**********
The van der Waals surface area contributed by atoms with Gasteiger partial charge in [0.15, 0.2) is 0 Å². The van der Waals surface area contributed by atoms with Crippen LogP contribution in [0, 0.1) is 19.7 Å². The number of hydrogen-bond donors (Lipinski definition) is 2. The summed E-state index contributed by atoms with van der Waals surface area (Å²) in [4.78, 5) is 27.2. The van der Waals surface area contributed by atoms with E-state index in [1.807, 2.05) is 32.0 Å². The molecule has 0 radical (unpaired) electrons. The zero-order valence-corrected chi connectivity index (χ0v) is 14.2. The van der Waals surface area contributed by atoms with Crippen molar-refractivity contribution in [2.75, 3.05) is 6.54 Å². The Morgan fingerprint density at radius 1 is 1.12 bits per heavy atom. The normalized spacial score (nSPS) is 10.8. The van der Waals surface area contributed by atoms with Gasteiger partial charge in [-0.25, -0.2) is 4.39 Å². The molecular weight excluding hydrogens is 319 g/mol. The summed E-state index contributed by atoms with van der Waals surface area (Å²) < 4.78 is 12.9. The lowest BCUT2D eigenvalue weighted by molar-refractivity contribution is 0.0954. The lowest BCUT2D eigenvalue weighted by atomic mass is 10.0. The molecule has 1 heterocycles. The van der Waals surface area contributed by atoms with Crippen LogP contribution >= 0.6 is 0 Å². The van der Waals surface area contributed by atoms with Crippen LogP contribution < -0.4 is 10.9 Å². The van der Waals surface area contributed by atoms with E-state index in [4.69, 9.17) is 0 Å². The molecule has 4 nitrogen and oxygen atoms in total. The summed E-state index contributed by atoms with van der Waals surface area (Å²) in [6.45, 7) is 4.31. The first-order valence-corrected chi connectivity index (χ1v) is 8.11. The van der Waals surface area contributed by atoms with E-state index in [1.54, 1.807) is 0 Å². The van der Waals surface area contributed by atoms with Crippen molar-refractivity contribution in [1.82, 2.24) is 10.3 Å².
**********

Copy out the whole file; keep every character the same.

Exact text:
The van der Waals surface area contributed by atoms with Gasteiger partial charge in [0.15, 0.2) is 0 Å². The van der Waals surface area contributed by atoms with Crippen LogP contribution in [0, 0.1) is 19.7 Å². The number of hydrogen-bond donors (Lipinski definition) is 2. The summed E-state index contributed by atoms with van der Waals surface area (Å²) in [4.78, 5) is 27.2. The van der Waals surface area contributed by atoms with E-state index in [1.807, 2.05) is 32.0 Å². The molecule has 0 radical (unpaired) electrons. The zero-order valence-corrected chi connectivity index (χ0v) is 14.2. The van der Waals surface area contributed by atoms with Crippen molar-refractivity contribution in [2.75, 3.05) is 6.54 Å². The Morgan fingerprint density at radius 1 is 1.12 bits per heavy atom. The normalized spacial score (nSPS) is 10.8. The van der Waals surface area contributed by atoms with Gasteiger partial charge in [-0.25, -0.2) is 4.39 Å². The molecular weight excluding hydrogens is 319 g/mol. The summed E-state index contributed by atoms with van der Waals surface area (Å²) < 4.78 is 12.9. The lowest BCUT2D eigenvalue weighted by molar-refractivity contribution is 0.0954. The lowest BCUT2D eigenvalue weighted by atomic mass is 10.0. The molecule has 1 heterocycles. The van der Waals surface area contributed by atoms with Crippen LogP contribution >= 0.6 is 0 Å². The van der Waals surface area contributed by atoms with Crippen LogP contribution < -0.4 is 10.9 Å². The van der Waals surface area contributed by atoms with E-state index in [4.69, 9.17) is 0 Å². The molecule has 4 nitrogen and oxygen atoms in total. The summed E-state index contributed by atoms with van der Waals surface area (Å²) in [6.45, 7) is 4.31. The first-order valence-corrected chi connectivity index (χ1v) is 8.11. The van der Waals surface area contributed by atoms with E-state index in [1.54, 1.807) is 0 Å². The van der Waals surface area contributed by atoms with Crippen molar-refractivity contribution in [1.82, 2.24) is 10.3 Å².